I think a learned a few lessons about triggers that make academic work problematic for people with a predisposition for depression and/or anxiety like myself:

  • unclear or unrealistic expectations: We often don’t know what leads to success and if it is attainable
  • isolated work: In my experience, scientists often work by themselves and identify a lot with their work
  • high standards, abundant criticism: from anonymous peer review to seminar questions, scientists have to deal with a lot of negative feedback
  • comparisons: the golden boy from lab X just received a fellowship right after his PhD, the people I follow on social media publish papers in high impact journals all the time, X is not only a great postdoc but also an accomplished concert pianist, …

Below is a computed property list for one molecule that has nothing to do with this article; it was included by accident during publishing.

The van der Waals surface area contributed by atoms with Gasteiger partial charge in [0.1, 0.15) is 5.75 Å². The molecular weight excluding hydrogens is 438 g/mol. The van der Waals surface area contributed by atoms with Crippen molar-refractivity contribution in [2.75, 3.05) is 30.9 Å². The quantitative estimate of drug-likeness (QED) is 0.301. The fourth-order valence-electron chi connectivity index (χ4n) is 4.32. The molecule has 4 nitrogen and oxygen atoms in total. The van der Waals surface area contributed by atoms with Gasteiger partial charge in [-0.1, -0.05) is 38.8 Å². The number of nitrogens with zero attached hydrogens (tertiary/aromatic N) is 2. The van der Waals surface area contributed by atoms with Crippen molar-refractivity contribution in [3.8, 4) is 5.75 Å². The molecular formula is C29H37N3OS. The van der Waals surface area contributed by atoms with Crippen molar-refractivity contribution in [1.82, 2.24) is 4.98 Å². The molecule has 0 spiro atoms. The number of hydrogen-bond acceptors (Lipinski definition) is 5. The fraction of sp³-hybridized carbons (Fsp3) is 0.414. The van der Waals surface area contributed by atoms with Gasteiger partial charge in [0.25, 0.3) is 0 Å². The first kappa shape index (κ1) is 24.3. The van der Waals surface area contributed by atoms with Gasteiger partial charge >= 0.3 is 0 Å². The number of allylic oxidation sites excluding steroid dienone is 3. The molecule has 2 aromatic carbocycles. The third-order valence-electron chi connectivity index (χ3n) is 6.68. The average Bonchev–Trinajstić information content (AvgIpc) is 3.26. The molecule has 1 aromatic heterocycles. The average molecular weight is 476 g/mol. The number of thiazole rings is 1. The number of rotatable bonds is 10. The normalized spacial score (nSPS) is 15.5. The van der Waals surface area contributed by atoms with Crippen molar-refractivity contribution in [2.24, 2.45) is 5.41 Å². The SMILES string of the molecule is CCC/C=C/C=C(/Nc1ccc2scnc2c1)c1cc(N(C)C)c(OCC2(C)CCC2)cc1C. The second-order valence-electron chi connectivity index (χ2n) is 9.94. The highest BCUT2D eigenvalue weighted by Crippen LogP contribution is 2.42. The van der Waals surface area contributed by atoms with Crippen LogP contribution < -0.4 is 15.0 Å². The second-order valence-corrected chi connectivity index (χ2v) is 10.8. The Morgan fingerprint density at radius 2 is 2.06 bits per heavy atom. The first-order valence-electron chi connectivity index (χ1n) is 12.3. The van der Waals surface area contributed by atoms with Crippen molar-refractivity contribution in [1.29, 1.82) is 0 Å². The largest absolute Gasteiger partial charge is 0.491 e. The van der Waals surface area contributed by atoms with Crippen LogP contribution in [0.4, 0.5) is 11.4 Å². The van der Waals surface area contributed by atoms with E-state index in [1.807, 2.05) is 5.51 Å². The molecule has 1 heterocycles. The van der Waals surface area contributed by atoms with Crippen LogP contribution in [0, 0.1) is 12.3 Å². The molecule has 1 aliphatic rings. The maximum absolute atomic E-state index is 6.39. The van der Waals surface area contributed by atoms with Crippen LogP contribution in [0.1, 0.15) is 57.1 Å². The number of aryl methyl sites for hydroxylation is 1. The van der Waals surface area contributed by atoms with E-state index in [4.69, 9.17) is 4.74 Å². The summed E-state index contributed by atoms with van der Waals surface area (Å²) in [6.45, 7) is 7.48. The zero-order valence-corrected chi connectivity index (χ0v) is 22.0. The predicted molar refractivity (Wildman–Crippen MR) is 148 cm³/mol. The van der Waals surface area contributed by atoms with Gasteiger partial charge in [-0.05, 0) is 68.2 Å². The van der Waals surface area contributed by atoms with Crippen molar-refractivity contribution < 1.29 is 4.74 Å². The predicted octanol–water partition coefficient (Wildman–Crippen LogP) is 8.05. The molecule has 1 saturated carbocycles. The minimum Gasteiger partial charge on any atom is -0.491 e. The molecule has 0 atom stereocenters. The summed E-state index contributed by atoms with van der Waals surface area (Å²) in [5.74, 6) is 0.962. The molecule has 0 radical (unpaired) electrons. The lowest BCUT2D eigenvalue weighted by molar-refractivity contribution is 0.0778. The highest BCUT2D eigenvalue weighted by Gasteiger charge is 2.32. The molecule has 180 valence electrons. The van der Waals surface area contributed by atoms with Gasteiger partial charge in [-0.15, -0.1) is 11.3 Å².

I wish I had a good solution for dealing with these triggers, but, unfortunately, I don’t. However, I think that there are things to all of us can do to change this culture of pressure and make life more enjoyable for all. First, we should acknowledge that longer working hours and higher workloads are not the route to success. In contrast, leisure time is essential for building creativity and resilience. Second, share your difficulties as well as your successes. Even the most accomplished scientists are not some sort of Übermensch and will have experienced some setbacks. It is important for junior scientists to hear these stories and learn how they can be overcome. Third, we should all monitor how we communicate with other people. You may disagree with another scientist’s work, but you should acknowledge that this scientist’s time, sweat, and blood went into this work. So, in reviews or Q&A sessions at least try to find something nice to say.